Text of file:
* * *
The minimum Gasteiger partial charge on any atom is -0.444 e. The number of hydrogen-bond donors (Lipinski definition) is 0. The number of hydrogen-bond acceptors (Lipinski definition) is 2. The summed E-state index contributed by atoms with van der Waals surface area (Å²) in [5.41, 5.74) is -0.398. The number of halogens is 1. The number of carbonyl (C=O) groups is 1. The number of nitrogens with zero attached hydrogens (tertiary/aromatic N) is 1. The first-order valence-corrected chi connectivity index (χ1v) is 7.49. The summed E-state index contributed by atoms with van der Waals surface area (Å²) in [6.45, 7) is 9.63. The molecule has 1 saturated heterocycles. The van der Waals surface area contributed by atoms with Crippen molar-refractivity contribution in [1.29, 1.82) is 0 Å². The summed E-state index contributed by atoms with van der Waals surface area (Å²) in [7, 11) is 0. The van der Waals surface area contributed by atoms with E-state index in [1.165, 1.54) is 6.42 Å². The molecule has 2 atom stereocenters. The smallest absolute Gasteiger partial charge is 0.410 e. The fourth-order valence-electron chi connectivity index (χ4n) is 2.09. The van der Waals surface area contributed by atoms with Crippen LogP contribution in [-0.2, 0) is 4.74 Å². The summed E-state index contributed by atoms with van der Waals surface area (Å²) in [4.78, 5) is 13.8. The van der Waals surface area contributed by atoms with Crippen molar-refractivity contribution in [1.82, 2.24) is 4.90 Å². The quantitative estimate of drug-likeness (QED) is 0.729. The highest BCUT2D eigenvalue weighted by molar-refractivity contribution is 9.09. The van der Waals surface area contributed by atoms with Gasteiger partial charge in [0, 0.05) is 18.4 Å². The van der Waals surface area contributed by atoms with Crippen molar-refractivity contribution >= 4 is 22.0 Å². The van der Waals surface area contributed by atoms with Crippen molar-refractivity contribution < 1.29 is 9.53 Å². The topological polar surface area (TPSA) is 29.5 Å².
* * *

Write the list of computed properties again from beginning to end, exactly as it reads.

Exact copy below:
The minimum Gasteiger partial charge on any atom is -0.444 e. The number of hydrogen-bond donors (Lipinski definition) is 0. The number of hydrogen-bond acceptors (Lipinski definition) is 2. The summed E-state index contributed by atoms with van der Waals surface area (Å²) in [5.41, 5.74) is -0.398. The number of halogens is 1. The number of carbonyl (C=O) groups is 1. The number of nitrogens with zero attached hydrogens (tertiary/aromatic N) is 1. The first-order valence-corrected chi connectivity index (χ1v) is 7.49. The summed E-state index contributed by atoms with van der Waals surface area (Å²) in [6.45, 7) is 9.63. The molecule has 1 saturated heterocycles. The van der Waals surface area contributed by atoms with Crippen molar-refractivity contribution in [1.29, 1.82) is 0 Å². The summed E-state index contributed by atoms with van der Waals surface area (Å²) in [7, 11) is 0. The van der Waals surface area contributed by atoms with E-state index in [1.165, 1.54) is 6.42 Å². The molecule has 2 atom stereocenters. The smallest absolute Gasteiger partial charge is 0.410 e. The fourth-order valence-electron chi connectivity index (χ4n) is 2.09. The van der Waals surface area contributed by atoms with Crippen LogP contribution in [-0.2, 0) is 4.74 Å². The summed E-state index contributed by atoms with van der Waals surface area (Å²) in [4.78, 5) is 13.8. The van der Waals surface area contributed by atoms with Crippen molar-refractivity contribution in [1.82, 2.24) is 4.90 Å². The quantitative estimate of drug-likeness (QED) is 0.729. The highest BCUT2D eigenvalue weighted by molar-refractivity contribution is 9.09. The van der Waals surface area contributed by atoms with Gasteiger partial charge in [0, 0.05) is 18.4 Å². The van der Waals surface area contributed by atoms with Crippen molar-refractivity contribution >= 4 is 22.0 Å². The van der Waals surface area contributed by atoms with Crippen molar-refractivity contribution < 1.29 is 9.53 Å². The topological polar surface area (TPSA) is 29.5 Å².